612   consecutively with restriction to each subgoal that has newly emerged due to
   613   \<open>m\<^sub>1\<close>. This is analogous to the tactic combinator @{ML_op THEN_ALL_NEW} in
   614   Isabelle/ML, see also @{cite "isabelle-implementation"}. For example, \<open>(rule
   615   r; blast)\<close> applies rule \<open>r\<close> and then solves all new subgoals by \<open>blast\<close>.
   617   Moreover, the explicit goal restriction operator ``\<open>[n]\<close>'' exposes only the
   618   first \<open>n\<close> subgoals (which need to exist), with default \<open>n = 1\<close>. For example,
   619   the method expression ``\<open>simp_all[3]\<close>'' simplifies the first three subgoals,
   620   while ``\<open>(rule r, simp_all)[]\<close>'' simplifies all new goals that emerge from
   621   applying rule \<open>r\<close> to the originally first one.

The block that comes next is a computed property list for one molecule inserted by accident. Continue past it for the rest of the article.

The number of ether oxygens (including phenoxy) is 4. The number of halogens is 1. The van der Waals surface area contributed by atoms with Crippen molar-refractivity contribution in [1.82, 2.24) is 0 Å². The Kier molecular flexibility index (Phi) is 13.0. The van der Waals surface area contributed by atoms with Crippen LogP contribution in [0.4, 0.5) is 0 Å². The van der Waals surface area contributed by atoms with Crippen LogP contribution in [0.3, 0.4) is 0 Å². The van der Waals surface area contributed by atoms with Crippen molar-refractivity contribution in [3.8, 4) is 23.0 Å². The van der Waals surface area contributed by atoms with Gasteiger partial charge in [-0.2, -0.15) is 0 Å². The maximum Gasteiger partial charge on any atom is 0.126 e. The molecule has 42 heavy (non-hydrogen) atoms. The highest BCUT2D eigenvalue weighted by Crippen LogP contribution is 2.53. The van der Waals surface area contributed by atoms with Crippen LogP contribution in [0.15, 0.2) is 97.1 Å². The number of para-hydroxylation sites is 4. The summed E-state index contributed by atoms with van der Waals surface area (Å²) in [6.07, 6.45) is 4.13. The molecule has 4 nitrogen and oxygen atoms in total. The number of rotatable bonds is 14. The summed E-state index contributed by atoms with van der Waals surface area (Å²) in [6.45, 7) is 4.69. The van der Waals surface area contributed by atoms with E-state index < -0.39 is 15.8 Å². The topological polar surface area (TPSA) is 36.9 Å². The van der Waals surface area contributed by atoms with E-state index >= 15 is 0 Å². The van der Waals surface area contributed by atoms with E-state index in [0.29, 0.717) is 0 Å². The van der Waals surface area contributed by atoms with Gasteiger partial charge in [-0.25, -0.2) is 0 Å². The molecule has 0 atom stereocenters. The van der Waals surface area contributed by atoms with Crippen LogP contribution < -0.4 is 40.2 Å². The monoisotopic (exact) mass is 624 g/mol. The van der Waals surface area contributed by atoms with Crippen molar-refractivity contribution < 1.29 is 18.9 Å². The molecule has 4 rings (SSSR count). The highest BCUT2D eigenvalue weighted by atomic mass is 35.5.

623   \<^medskip>
   624   Improper methods, notably tactic emulations, offer low-level goal addressing
   625   as explicit argument to the individual tactic being involved. Here ``\<open>[!]\<close>''
   626   refers to all goals, and ``\<open>[n-]\<close>'' to all goals starting from \<open>n\<close>.
   628   @{rail \<open>
   629     @{syntax_def goal_spec}:
   630       '[' (@{syntax nat} '-' @{syntax nat} | @{syntax nat} '-' | @{syntax nat} | '!' ) ']'
   631   \<close>}
   632 \<close>
   635 subsection \<open>Initial and terminal proof steps \label{sec:proof-steps}\<close>
   637 text \<open>
   638   \begin{matharray}{rcl}
   639     @{command_def "proof"} & : & \<open>proof(prove) \<rightarrow> proof(state)\<close> \\
   640     @{command_def "qed"} & : & \<open>proof(state) \<rightarrow> proof(state) | local_theory | theory\<close> \\
   641     @{command_def "by"} & : & \<open>proof(prove) \<rightarrow> proof(state) | local_theory | theory\<close> \\
   642     @{command_def ".."} & : & \<open>proof(prove) \<rightarrow> proof(state) | local_theory | theory\<close> \\
   643     @{command_def "."} & : & \<open>proof(prove) \<rightarrow> proof(state) | local_theory | theory\<close> \\
   644     @{command_def "sorry"} & : & \<open>proof(prove) \<rightarrow> proof(state) | local_theory | theory\<close> \\
   645     @{method_def standard} & : & \<open>method\<close> \\
   646   \end{matharray}
   648   Arbitrary goal refinement via tactics is considered harmful. Structured
   649   proof composition in Isar admits proof methods to be invoked in two places